And Now for Something Completely Difficult: UX Challenges.
18:30 - 21:30
Unruly, 42-46 Princelet St, London, E1 5LP.
UX is easy, right? It’s all just common sense. Surely, we all know what we’re doing by now? Well, think again.
Using the UXX Enterprise as a metaphor, we will demonstrate how certain projects can present huge asteroids which impact on established processes and methods. More importantly, we guarantee this event will tackle the final frontier.
This event will be curated by Chris.
Recruiting or Seeking Opportunities?
For this event, we will continue our initiative of allowing attendees to identify themselves as those who are recruiting, or individuals looking for new employment opportunities.
If you wish to take part as a recruiter, ask for a red sticker for your name badge when signing in. If you’re looking for new opportunities, ask for a blue sticker. Good luck!
Getting User Feedback from Children: Child’s Play?
Rosie’s talk will take a look at how CBBC and CBeebies address the challenges of conducting research and getting feedback from the littlest members of their audience. Because children of a young age often struggle to articulate their feedback, often “traditional” moderation techniques need to be adapted to ensure their feedback is captured. The talk will also include some tips for running research with kids.
Rosie FitzGerald is a HCI Research Specialist in the UX&D department at the BBC where she manages the design research for CBBC and CBeebies’ digital output to ensure their websites and apps are engaging and usable by audiences.
UX Design for People with Language Impairments
Steph Wilson is Reader in Human-Computer Interaction and Jane Marshall is a Speech and Language Therapist and Professor of Aphasiology, both at City University London.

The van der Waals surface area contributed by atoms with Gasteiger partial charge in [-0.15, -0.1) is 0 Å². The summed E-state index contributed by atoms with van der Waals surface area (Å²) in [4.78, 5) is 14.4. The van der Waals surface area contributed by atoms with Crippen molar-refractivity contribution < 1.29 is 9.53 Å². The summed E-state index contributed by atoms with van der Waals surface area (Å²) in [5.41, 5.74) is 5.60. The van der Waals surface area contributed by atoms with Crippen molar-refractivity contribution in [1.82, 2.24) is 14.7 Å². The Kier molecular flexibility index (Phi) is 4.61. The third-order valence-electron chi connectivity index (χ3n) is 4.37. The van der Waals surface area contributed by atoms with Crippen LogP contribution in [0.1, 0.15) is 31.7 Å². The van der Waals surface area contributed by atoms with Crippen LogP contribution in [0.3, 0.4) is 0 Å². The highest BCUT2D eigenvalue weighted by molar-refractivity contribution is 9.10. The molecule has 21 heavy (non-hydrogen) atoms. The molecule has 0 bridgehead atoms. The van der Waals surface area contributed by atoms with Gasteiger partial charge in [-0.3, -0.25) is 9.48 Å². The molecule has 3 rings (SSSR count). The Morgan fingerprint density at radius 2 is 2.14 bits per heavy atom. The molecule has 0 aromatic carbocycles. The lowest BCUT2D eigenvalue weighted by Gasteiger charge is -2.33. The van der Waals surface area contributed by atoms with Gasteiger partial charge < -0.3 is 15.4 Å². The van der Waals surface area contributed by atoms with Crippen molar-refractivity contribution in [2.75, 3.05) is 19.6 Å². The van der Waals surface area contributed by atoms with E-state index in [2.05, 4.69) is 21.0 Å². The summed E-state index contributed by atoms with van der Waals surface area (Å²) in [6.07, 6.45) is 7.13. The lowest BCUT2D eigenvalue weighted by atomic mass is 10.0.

Steph and Jane will talk about recent work on UX design for people with aphasia, a language impairment that affects one third of people who survive a stroke and leads to digital exclusion. They will explore the challenges of designing with and for people who have aphasia, illustrating their approach with a case study of EVA Park, a unique multi-user virtual world.
Designing for Dogs: How to design for users that don’t speak
Dog Computer Interaction (DCI) is a new area of research focusing on gaining dogs’ requirements to create valuable User Experiences (UX) using Interaction Design (IxD) principles informed by Human-Computer-Interaction (HCI); in summary, it asks how do we create machines that dogs can use intuitively?
Ilyena will talk about how her research in this field focuses on understanding and modelling the requirements of the dog in order to contribute new insights, techniques, and methods to enable the co-design of interactive products for animals. She will focus on the transferability of methods to other animal and human users; both in terms of the methods created and the knowledge developed.
Ilyena Hirskyj-Douglas is a Dog-Computer-Interaction PhD researcher at the University of Central Lancashire in Preston. Her research to date has innovated with a study using image recognition algorithms to track the way a dog looks at a screen, has studied how dogs’ gaze is diverted across multiple screens and has modelled the participation of dogs in Interaction Design activities.